The need to balance Russia and Iran in Syria
Turkish President Recep Tayyip Erdoğan does not like to miss any opportunity to severely criticize the Western world. But he seems to have selective reasoning in choosing the countries he wants to target.
Ever since Turkey and the European Union agreed on a refugee deal, he has been critical of European countries for not having delivered their part of the deal.
Germany has played a key role in reaching the deal. German Chancellor Angela Merkel has faced nationwide and Europe-wide criticism for her refugee policies. Yet, she tried to stand against criticism and came up with the idea of stemming the refugee flow by agreeing on a cooperation framework with Turkey.
She never received credit for that from Erdoğan. On the contrary, whenever there was a bilateral contention, her government was severely targeted by him.
By contrast, Hungarian Prime Minister Victor Orban has been the staunchest critic of Merkel’s migration policies. He has refused any burden sharing, not on the basis of lack of resources, but on the basis of cultural “concerns,” (which might sound like an understatement for those who think his objection stems from outright racism).
He is on the record for saying the EU’s migration policies threaten the “sovereignty and cultural identity” of Hungary.
“We do not see these people as Muslim refugees. We see them as Muslim invaders,” Orban said in an interview he gave to a German newspaper, arguing Syrian refugees were not fleeing their home country out of fear for their lives.
Erdoğan has just come back from a visit from Hungary. As a person who sees himself as the spokesperson of the Muslim world who has hit back at many European capitals for their “crusader mentality,” his warm relationship with Orban was quite striking.
May be he was not in the mood to criticize Orban. Or perhaps he sympathizes when Orban defies Europe’s leading powers (even though he does this over a highly sensitive issue for Turkey). Or perhaps Hungary just does not matter that much in the “grand games” between Turkey and Europe.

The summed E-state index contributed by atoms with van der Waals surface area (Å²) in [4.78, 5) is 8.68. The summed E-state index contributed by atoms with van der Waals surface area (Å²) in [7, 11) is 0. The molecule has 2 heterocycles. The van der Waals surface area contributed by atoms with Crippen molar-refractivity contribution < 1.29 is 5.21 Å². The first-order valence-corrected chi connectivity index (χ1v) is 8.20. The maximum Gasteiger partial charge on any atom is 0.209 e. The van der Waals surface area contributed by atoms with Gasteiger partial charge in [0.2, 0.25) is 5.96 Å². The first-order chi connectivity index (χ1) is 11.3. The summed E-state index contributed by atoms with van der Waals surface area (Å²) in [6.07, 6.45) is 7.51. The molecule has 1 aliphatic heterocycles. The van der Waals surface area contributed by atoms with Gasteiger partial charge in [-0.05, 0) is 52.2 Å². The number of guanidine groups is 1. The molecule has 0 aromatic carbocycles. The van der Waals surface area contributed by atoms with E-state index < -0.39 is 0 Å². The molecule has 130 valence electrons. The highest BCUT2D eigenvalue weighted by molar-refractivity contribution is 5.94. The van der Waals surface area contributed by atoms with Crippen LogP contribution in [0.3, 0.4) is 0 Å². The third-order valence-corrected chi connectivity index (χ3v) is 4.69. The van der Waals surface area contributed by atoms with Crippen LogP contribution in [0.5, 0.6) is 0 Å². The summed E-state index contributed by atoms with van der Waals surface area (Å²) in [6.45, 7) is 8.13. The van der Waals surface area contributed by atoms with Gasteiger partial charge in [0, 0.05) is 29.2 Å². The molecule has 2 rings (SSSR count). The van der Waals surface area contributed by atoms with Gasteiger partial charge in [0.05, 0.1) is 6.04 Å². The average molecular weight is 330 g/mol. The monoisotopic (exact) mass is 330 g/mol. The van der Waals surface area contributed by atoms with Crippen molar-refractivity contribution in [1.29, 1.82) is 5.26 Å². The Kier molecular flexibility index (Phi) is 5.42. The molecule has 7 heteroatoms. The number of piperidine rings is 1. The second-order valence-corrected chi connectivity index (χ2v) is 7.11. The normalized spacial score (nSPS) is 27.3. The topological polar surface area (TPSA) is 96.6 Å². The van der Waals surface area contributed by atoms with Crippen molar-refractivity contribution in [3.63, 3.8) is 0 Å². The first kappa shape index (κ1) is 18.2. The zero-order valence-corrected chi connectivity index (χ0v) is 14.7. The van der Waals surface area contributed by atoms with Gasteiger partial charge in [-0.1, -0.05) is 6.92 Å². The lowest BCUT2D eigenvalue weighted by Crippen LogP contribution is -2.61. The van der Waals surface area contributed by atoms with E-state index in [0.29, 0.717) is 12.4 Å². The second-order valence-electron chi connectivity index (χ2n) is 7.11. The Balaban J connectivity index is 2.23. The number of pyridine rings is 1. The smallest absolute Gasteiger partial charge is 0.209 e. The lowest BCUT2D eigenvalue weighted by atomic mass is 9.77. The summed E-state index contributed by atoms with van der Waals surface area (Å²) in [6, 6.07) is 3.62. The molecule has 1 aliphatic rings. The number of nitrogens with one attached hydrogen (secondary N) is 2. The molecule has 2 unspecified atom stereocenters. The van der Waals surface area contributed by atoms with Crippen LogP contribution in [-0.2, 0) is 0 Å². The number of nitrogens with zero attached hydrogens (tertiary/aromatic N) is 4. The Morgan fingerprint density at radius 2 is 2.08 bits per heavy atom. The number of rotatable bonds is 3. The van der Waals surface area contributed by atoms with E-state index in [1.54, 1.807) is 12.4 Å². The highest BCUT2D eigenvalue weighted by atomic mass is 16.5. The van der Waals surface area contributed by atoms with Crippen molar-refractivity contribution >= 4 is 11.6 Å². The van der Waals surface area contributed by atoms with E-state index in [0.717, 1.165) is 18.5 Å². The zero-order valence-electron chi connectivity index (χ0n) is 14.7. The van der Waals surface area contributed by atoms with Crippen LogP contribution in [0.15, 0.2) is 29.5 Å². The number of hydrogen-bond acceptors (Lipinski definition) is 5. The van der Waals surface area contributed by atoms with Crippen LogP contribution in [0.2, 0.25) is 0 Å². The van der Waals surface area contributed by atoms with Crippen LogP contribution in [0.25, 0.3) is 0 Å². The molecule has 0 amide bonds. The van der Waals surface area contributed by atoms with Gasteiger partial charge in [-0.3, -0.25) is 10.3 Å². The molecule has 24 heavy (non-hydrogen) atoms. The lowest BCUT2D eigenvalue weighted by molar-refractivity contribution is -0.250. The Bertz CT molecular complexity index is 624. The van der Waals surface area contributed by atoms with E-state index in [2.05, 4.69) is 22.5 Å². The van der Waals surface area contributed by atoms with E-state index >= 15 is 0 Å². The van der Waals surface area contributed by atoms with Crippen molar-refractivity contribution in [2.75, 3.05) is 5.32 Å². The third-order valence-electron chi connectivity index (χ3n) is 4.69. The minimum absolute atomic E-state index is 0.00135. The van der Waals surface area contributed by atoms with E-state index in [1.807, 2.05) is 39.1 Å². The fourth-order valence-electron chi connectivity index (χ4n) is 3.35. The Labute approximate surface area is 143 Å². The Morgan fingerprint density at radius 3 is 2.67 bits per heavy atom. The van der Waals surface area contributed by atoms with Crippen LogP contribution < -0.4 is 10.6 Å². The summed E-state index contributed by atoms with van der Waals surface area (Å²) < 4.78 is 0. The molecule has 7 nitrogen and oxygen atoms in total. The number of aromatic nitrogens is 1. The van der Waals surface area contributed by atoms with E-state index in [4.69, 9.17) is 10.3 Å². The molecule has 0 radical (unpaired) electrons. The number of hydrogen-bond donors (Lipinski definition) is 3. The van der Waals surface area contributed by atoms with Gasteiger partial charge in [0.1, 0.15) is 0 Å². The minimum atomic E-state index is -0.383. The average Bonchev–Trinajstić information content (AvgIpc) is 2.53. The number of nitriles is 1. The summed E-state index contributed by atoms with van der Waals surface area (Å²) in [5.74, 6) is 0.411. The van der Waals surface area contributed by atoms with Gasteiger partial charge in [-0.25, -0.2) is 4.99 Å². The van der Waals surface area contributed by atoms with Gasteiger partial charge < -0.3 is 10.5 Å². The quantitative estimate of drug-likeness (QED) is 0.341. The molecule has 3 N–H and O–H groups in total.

The last one might be an interesting point worth thinking upon, as it might give us a clue on Turkey’s rather complex approach to Europe’s leading powers.
It has been two years since the failed coup has taken place. On every occasion they find, government officials still complain about how Europe had shown a tepid reaction to the coup attempt. They also make sure to criticize Europe for leaving Turkey alone in the Syrian field.
While Russia and Iran are the key players in Syrian President Bashar al-Assad’s comeback, no criticism is leveled against Russians or Iranians. As if Russian bombing has not cost the lives of innocent civilians, as if Iranian militias are not fighting side by side with the regime forces, Turkish officials prefer rather to praise Russia and Iran for cooperating with Turkey on the Syrian field.
By contrast, Europeans are portrayed as the “bad guys.” They are guilty of not being “there with Turkey,” but of being there on the side of terrorists, like the PKK’s Syrian arm.
Turkish officials are basically criticizing Europeans for prioritizing the fight against ISIL, using Turkey’s enemy to this end and leaving the rest of the Syrian theater to Russia and Iran, with Turkey to counterbalance these two players.
Since Russia and Iran are part of the problem in Syria, naturally they have to be a part of the solution. Turkey is well aware that working with them is not a preference but a must. But Turkey alone cannot counterbalance these two powers.
It seems the more Turkey criticizes European powers, the more this comes from the need it feels to have them on its side to counterbalance Russia and Iran.
Having lost hope from the United States, Turkey seeks the support of France and Germany. That is why Erdoğan has been insisting on a quadruple summit between Turkey, Russia, France and Germany.